There’s one before me and in between that the nurse pops out to hand earlier patients their scan paperwork plus I think maybe a wee break. Whilst waiting I check my phone. My friend has messaged as well as our daughter. Questions: When will you be home? How long? Can I have a Wispa? Can I go on the trampoline I’ve waited half hour since dinner? What time will you be home?… Then lots of silly responses from us plus a quick update to friend on current stage and lack of signal – the only other person in the know about my new found friendly’noma.
Have you ever watched Cat on a Hot Tin Roof by Tennessee Williams? Brick, an alcoholic – played by Paul Newman – is talking to his father about why he drinks.
Brick: Somethin’ hasn’t happened yet.
Big Daddy: What’s that?
Brick: A click in my head.
Big Daddy: Did you say “click”?
Brick: Yes sir, the click in my head that makes me feel peaceful.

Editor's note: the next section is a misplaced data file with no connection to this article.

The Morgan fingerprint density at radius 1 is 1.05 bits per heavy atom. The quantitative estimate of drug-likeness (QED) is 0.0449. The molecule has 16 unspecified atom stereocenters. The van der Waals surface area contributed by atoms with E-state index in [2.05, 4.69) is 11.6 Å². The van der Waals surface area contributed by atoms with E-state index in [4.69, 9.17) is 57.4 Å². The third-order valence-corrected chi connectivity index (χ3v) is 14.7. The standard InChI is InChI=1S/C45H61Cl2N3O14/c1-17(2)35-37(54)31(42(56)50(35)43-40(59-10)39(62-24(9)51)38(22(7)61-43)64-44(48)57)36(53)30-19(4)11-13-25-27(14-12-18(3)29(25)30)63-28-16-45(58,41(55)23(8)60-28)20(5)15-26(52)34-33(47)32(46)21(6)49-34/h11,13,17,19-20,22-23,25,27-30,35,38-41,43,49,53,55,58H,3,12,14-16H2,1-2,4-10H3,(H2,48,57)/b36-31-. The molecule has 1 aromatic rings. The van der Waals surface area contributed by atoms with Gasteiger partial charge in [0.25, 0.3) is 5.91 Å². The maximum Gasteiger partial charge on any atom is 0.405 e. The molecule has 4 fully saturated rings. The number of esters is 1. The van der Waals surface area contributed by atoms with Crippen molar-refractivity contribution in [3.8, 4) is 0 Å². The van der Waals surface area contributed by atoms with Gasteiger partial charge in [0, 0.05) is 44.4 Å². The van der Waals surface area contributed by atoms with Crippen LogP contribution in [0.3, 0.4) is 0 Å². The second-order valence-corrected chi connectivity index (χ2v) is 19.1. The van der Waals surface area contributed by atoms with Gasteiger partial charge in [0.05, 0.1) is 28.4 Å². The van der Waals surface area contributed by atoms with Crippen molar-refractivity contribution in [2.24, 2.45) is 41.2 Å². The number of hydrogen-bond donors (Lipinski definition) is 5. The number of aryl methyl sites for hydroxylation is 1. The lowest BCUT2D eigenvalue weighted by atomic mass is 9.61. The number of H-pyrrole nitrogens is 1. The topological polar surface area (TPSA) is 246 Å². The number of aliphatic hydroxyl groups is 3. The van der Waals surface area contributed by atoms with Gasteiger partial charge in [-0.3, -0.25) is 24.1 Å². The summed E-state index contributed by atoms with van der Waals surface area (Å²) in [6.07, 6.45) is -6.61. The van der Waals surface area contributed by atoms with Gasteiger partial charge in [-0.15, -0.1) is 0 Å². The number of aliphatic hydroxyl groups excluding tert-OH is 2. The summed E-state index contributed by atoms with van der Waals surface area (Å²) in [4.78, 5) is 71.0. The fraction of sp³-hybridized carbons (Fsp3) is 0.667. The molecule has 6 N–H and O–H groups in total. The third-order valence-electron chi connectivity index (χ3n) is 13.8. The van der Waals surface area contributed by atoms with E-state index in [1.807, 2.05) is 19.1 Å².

Big Daddy: Boy, sometimes you worry me.
Brick: It’s like a switch, clickin’ off in my head. Turns the hot light off and the cool one on, and all of a sudden there’s peace.
Big Daddy: Boy, you’re, you’re a real alcoholic!
Brick: That is the truth. Yes, sir, I am an alcoholic. So if you’d just excuse me…
Big Daddy: [grabbing him] No, I won’t excuse you.
Brick: Now I’m waitin’ for that click and I don’t get it. Listen, I’m all alone. I’m talkin’ to no one where there’s absolute quiet.
Big Daddy: You’ll hear plenty of that in the grave soon enough.
The closest I can get to explaining how I feel is to liken it to an overflowing pool of thoughts that keep circling round, sometimes producing more thoughts and questions that need to be released in order for them to stop. Only unlike Brick who drinks alcohol to stop his thoughts, I use words and send them out into the void. Sometimes I post them in a blog, other times I type them into a journal, and on occasion I’ve sent them to a friend.
That’s how I get my click!!
This blog contains random thoughts that pop into my head any time; day or night. They may not make sense to you, but I don’t need them!